Content Corner: Dash It All and Hone Your Word Choice

Picture this: While drafting a work product on a looming deadline, you’re not 100% certain you’ve used a word or phrase or punctuation mark correctly. Sound familiar?

In the same vein as Walter Sobchak in The Big Lebowski, many beleaguered copyeditors have wondered to themselves: “Am I the only one around here who gives a damn about the rules?!” If you ignore the rules of English, then you could be entering a world of pain — and that’s especially true for communications professionals.

These two style elements cause plenty of consternation, but a little clarity goes a long way.

Dashes: Use the Right Tool for the Right Job

Dashes can provide emphasis — or interrupt the main thought — but a comma, semicolon, colon, period or parentheses may work better. An em dash is more emphatic than a comma; don’t overuse it. Keep your reader in mind to make the text clear, consistent and easy to read.

But don’t just dash off your dash. Make sure you’re using the right one — and you probably want the em dash.

  • An em dash (as wide as an M in typography) is generally the one you should use.
  • An en dash (as wide as an N) is typically used for ranges of dates or numbers — although AP style uses a hyphen instead. Don’t use the en dash when you need an em dash, and don’t mix them.
  • A hyphen joins compound adjectives and some words with a prefix or suffix.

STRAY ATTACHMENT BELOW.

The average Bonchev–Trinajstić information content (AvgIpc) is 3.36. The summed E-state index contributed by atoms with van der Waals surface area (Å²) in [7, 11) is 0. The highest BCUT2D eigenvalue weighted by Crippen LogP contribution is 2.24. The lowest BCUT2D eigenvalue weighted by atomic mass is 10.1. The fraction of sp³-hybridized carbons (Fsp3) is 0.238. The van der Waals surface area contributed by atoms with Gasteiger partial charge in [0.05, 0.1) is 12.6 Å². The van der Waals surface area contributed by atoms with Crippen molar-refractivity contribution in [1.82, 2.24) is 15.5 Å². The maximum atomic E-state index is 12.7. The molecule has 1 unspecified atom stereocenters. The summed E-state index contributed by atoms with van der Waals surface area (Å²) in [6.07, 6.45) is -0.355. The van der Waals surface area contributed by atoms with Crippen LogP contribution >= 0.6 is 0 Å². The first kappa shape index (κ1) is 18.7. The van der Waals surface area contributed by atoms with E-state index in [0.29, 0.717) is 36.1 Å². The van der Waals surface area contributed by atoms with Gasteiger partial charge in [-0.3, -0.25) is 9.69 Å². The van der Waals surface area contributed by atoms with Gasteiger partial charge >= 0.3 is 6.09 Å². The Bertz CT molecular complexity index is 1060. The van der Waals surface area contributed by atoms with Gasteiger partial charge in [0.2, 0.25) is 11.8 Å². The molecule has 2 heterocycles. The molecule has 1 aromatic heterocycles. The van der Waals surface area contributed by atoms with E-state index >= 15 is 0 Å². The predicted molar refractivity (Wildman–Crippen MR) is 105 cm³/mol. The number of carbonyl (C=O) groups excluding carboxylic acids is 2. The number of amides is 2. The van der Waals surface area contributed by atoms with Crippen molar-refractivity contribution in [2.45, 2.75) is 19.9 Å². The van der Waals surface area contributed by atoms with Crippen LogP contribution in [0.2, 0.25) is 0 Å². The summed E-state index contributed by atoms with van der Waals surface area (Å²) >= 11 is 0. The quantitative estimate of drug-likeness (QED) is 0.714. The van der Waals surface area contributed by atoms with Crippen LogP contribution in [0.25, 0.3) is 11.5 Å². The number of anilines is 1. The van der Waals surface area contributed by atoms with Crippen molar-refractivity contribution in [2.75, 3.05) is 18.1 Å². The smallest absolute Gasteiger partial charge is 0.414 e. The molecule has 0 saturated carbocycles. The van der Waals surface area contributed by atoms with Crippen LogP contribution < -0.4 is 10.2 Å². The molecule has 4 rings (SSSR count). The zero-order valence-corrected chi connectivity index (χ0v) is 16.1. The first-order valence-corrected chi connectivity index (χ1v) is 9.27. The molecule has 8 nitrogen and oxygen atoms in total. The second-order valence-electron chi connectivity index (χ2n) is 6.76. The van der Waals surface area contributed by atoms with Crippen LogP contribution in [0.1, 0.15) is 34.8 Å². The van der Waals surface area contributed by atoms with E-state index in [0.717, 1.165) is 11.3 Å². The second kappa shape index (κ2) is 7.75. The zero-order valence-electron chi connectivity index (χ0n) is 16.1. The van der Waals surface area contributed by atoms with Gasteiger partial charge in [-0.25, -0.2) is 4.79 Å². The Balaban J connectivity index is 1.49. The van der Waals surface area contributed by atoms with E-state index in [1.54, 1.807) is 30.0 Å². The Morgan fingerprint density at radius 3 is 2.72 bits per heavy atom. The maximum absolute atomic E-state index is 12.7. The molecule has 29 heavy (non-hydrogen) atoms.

• – – A double hyphen doesn’t belong in professional writing (unless you’re using a typewriter like Tom Hanks).

To space or not to space? That is the question. AP style uses a space around dashes — like this — for typographic reasons, but most word processing programs and other style guides don’t. Above all, be consistent!

Word Choice: Close Only Counts in Horseshoes and Hand Grenades

Some words are so similar that they confuse us even though they’re completely different. Don’t get it twisted. Here are two examples of confusing words:

  • Home (in) vs. Hone: “Home” can be a verb! “Home in on the target” means to get closer to it. Hone means to sharpen, as in a skill or a blade, so you probably want to say “home in.”
  • Comprised vs. composed (of): Pick one, but don’t write “comprised of.” Comprise means composed of.

By Sean Hojnacki

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